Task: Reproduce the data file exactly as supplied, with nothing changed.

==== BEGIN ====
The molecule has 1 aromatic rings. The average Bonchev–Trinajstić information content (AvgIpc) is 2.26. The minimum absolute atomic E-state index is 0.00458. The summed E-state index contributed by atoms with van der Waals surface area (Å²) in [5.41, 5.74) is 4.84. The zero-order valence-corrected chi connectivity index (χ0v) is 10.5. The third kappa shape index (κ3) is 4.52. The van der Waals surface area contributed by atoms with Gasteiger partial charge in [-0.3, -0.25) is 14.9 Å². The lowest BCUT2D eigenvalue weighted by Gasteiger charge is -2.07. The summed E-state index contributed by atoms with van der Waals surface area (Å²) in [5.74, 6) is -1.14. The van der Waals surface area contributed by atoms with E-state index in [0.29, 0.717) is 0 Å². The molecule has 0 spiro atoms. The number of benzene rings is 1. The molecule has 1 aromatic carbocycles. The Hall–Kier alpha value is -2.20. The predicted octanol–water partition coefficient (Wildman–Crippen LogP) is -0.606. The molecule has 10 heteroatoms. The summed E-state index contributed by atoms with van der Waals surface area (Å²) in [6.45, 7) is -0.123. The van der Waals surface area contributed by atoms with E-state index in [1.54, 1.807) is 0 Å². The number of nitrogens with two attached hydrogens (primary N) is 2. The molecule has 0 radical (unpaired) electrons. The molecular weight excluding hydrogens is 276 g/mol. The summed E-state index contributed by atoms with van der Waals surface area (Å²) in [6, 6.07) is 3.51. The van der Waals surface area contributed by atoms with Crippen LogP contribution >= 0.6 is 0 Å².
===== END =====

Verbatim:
The molecule has 1 aromatic rings. The average Bonchev–Trinajstić information content (AvgIpc) is 2.26. The minimum absolute atomic E-state index is 0.00458. The summed E-state index contributed by atoms with van der Waals surface area (Å²) in [5.41, 5.74) is 4.84. The zero-order valence-corrected chi connectivity index (χ0v) is 10.5. The third kappa shape index (κ3) is 4.52. The van der Waals surface area contributed by atoms with Gasteiger partial charge in [-0.3, -0.25) is 14.9 Å². The lowest BCUT2D eigenvalue weighted by Gasteiger charge is -2.07. The summed E-state index contributed by atoms with van der Waals surface area (Å²) in [5.74, 6) is -1.14. The van der Waals surface area contributed by atoms with E-state index in [0.29, 0.717) is 0 Å². The molecule has 0 spiro atoms. The number of benzene rings is 1. The molecule has 1 aromatic carbocycles. The Hall–Kier alpha value is -2.20. The predicted octanol–water partition coefficient (Wildman–Crippen LogP) is -0.606. The molecule has 10 heteroatoms. The summed E-state index contributed by atoms with van der Waals surface area (Å²) in [6.45, 7) is -0.123. The van der Waals surface area contributed by atoms with E-state index in [1.54, 1.807) is 0 Å². The number of nitrogens with two attached hydrogens (primary N) is 2. The molecule has 0 radical (unpaired) electrons. The molecular weight excluding hydrogens is 276 g/mol. The summed E-state index contributed by atoms with van der Waals surface area (Å²) in [6, 6.07) is 3.51. The van der Waals surface area contributed by atoms with Crippen LogP contribution >= 0.6 is 0 Å².